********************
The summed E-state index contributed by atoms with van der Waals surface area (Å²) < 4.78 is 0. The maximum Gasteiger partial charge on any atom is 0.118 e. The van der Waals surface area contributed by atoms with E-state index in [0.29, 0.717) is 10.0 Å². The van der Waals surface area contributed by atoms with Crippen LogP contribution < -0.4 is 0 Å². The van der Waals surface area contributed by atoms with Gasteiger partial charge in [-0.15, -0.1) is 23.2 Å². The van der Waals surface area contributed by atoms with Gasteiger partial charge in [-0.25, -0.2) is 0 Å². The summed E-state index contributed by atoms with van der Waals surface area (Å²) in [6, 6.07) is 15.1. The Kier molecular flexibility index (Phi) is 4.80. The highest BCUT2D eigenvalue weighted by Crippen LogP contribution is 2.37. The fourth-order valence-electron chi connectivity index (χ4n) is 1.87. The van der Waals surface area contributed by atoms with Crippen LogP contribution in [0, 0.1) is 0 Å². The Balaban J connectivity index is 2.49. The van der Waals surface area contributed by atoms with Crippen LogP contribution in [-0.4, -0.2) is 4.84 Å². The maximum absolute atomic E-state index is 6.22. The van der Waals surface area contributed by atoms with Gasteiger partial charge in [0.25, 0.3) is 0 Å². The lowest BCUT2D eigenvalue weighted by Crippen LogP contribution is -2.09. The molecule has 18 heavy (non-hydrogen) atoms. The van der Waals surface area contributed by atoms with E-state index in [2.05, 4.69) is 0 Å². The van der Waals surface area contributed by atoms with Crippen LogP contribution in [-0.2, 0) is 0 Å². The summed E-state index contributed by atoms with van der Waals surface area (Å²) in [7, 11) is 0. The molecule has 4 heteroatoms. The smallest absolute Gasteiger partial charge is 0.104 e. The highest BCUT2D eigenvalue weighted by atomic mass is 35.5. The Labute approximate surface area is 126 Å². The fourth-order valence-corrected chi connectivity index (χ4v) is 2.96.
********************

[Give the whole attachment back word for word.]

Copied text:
The summed E-state index contributed by atoms with van der Waals surface area (Å²) < 4.78 is 0. The maximum Gasteiger partial charge on any atom is 0.118 e. The van der Waals surface area contributed by atoms with E-state index in [0.29, 0.717) is 10.0 Å². The van der Waals surface area contributed by atoms with Crippen LogP contribution < -0.4 is 0 Å². The van der Waals surface area contributed by atoms with Gasteiger partial charge in [-0.15, -0.1) is 23.2 Å². The van der Waals surface area contributed by atoms with Gasteiger partial charge in [-0.25, -0.2) is 0 Å². The summed E-state index contributed by atoms with van der Waals surface area (Å²) in [6, 6.07) is 15.1. The Kier molecular flexibility index (Phi) is 4.80. The highest BCUT2D eigenvalue weighted by Crippen LogP contribution is 2.37. The fourth-order valence-electron chi connectivity index (χ4n) is 1.87. The van der Waals surface area contributed by atoms with Crippen LogP contribution in [0, 0.1) is 0 Å². The Balaban J connectivity index is 2.49. The van der Waals surface area contributed by atoms with Crippen LogP contribution in [-0.4, -0.2) is 4.84 Å². The maximum absolute atomic E-state index is 6.22. The van der Waals surface area contributed by atoms with Gasteiger partial charge in [0.25, 0.3) is 0 Å². The lowest BCUT2D eigenvalue weighted by Crippen LogP contribution is -2.09. The molecule has 18 heavy (non-hydrogen) atoms. The van der Waals surface area contributed by atoms with E-state index in [2.05, 4.69) is 0 Å². The van der Waals surface area contributed by atoms with Crippen LogP contribution in [-0.2, 0) is 0 Å². The summed E-state index contributed by atoms with van der Waals surface area (Å²) in [7, 11) is 0. The molecule has 4 heteroatoms. The smallest absolute Gasteiger partial charge is 0.104 e. The highest BCUT2D eigenvalue weighted by atomic mass is 35.5. The Labute approximate surface area is 126 Å². The fourth-order valence-corrected chi connectivity index (χ4v) is 2.96.